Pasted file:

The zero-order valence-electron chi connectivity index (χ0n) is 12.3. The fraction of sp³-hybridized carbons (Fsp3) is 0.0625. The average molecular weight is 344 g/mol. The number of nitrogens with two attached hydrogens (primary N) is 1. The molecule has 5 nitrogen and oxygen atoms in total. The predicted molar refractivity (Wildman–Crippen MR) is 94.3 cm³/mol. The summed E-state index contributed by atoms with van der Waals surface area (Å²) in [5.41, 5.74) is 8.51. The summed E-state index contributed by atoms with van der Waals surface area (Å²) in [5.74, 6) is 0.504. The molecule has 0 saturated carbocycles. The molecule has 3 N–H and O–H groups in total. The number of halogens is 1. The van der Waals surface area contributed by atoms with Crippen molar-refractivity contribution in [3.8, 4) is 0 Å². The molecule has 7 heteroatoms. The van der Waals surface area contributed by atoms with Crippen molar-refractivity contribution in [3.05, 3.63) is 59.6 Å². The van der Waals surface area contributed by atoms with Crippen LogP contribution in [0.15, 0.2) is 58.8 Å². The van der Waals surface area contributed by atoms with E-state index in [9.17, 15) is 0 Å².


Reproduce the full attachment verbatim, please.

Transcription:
The zero-order valence-electron chi connectivity index (χ0n) is 12.3. The fraction of sp³-hybridized carbons (Fsp3) is 0.0625. The average molecular weight is 344 g/mol. The number of nitrogens with two attached hydrogens (primary N) is 1. The molecule has 5 nitrogen and oxygen atoms in total. The predicted molar refractivity (Wildman–Crippen MR) is 94.3 cm³/mol. The summed E-state index contributed by atoms with van der Waals surface area (Å²) in [5.41, 5.74) is 8.51. The summed E-state index contributed by atoms with van der Waals surface area (Å²) in [5.74, 6) is 0.504. The molecule has 0 saturated carbocycles. The molecule has 3 N–H and O–H groups in total. The number of halogens is 1. The van der Waals surface area contributed by atoms with Crippen molar-refractivity contribution in [3.8, 4) is 0 Å². The molecule has 7 heteroatoms. The van der Waals surface area contributed by atoms with Crippen molar-refractivity contribution in [3.05, 3.63) is 59.6 Å². The van der Waals surface area contributed by atoms with Crippen LogP contribution in [0.15, 0.2) is 58.8 Å². The van der Waals surface area contributed by atoms with E-state index in [9.17, 15) is 0 Å².